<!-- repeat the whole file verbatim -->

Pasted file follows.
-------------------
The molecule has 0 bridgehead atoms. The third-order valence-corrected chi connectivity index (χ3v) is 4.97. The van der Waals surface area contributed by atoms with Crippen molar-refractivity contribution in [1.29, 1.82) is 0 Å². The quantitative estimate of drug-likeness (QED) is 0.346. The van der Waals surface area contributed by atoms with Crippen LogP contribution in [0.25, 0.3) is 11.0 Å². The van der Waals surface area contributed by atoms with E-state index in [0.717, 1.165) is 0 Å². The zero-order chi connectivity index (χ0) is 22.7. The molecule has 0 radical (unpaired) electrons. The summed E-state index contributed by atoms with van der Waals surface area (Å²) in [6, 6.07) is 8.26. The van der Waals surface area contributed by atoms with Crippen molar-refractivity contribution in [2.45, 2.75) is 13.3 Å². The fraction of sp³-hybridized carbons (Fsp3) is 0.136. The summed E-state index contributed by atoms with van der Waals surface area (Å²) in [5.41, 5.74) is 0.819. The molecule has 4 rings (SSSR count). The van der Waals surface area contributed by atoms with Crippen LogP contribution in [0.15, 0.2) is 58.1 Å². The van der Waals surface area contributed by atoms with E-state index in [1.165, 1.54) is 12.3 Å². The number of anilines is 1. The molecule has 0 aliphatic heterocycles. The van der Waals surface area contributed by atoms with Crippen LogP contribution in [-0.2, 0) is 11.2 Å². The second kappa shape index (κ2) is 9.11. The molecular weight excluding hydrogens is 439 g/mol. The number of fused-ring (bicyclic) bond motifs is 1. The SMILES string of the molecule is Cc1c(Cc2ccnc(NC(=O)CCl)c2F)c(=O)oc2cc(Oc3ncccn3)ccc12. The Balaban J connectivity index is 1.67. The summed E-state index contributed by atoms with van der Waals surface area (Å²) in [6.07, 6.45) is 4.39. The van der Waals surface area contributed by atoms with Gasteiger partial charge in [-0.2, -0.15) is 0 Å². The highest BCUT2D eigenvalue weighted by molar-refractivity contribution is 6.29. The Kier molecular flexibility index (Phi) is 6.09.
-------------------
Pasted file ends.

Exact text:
The molecule has 0 bridgehead atoms. The third-order valence-corrected chi connectivity index (χ3v) is 4.97. The van der Waals surface area contributed by atoms with Crippen molar-refractivity contribution in [1.29, 1.82) is 0 Å². The quantitative estimate of drug-likeness (QED) is 0.346. The van der Waals surface area contributed by atoms with Crippen LogP contribution in [0.25, 0.3) is 11.0 Å². The van der Waals surface area contributed by atoms with E-state index in [0.717, 1.165) is 0 Å². The zero-order chi connectivity index (χ0) is 22.7. The molecule has 0 radical (unpaired) electrons. The summed E-state index contributed by atoms with van der Waals surface area (Å²) in [6, 6.07) is 8.26. The van der Waals surface area contributed by atoms with Crippen molar-refractivity contribution in [2.45, 2.75) is 13.3 Å². The fraction of sp³-hybridized carbons (Fsp3) is 0.136. The summed E-state index contributed by atoms with van der Waals surface area (Å²) in [5.41, 5.74) is 0.819. The molecule has 4 rings (SSSR count). The van der Waals surface area contributed by atoms with Crippen LogP contribution in [0.15, 0.2) is 58.1 Å². The van der Waals surface area contributed by atoms with E-state index in [1.165, 1.54) is 12.3 Å². The number of anilines is 1. The molecule has 0 aliphatic heterocycles. The van der Waals surface area contributed by atoms with Crippen LogP contribution in [-0.2, 0) is 11.2 Å². The second kappa shape index (κ2) is 9.11. The molecular weight excluding hydrogens is 439 g/mol. The number of fused-ring (bicyclic) bond motifs is 1. The SMILES string of the molecule is Cc1c(Cc2ccnc(NC(=O)CCl)c2F)c(=O)oc2cc(Oc3ncccn3)ccc12. The Balaban J connectivity index is 1.67. The summed E-state index contributed by atoms with van der Waals surface area (Å²) in [6.07, 6.45) is 4.39. The van der Waals surface area contributed by atoms with Gasteiger partial charge in [-0.2, -0.15) is 0 Å². The highest BCUT2D eigenvalue weighted by molar-refractivity contribution is 6.29. The Kier molecular flexibility index (Phi) is 6.09.